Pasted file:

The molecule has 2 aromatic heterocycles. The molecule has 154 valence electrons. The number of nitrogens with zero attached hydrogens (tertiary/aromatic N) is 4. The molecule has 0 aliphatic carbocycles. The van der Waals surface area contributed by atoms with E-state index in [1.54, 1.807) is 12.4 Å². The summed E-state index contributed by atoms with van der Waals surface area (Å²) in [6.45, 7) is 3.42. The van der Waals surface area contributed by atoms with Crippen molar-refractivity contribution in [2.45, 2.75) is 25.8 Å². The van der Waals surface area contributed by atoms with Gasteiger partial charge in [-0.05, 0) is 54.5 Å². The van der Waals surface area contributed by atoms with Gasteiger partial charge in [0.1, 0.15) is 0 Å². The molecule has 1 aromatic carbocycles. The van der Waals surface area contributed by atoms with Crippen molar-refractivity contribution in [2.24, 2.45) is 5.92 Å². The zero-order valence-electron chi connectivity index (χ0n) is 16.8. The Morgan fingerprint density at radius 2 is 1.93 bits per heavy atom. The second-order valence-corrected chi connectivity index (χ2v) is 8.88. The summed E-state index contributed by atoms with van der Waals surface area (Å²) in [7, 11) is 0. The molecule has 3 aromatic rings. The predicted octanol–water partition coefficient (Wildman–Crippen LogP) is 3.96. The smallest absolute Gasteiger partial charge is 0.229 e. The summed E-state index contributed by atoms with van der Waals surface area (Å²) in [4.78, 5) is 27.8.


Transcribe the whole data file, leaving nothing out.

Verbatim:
The molecule has 2 aromatic heterocycles. The molecule has 154 valence electrons. The number of nitrogens with zero attached hydrogens (tertiary/aromatic N) is 4. The molecule has 0 aliphatic carbocycles. The van der Waals surface area contributed by atoms with E-state index in [1.54, 1.807) is 12.4 Å². The summed E-state index contributed by atoms with van der Waals surface area (Å²) in [6.45, 7) is 3.42. The van der Waals surface area contributed by atoms with Crippen molar-refractivity contribution in [2.45, 2.75) is 25.8 Å². The van der Waals surface area contributed by atoms with Gasteiger partial charge in [-0.05, 0) is 54.5 Å². The van der Waals surface area contributed by atoms with Gasteiger partial charge in [0.1, 0.15) is 0 Å². The molecule has 1 aromatic carbocycles. The van der Waals surface area contributed by atoms with Crippen molar-refractivity contribution in [2.24, 2.45) is 5.92 Å². The zero-order valence-electron chi connectivity index (χ0n) is 16.8. The Morgan fingerprint density at radius 2 is 1.93 bits per heavy atom. The second-order valence-corrected chi connectivity index (χ2v) is 8.88. The summed E-state index contributed by atoms with van der Waals surface area (Å²) in [7, 11) is 0. The molecule has 3 aromatic rings. The predicted octanol–water partition coefficient (Wildman–Crippen LogP) is 3.96. The smallest absolute Gasteiger partial charge is 0.229 e. The summed E-state index contributed by atoms with van der Waals surface area (Å²) in [4.78, 5) is 27.8.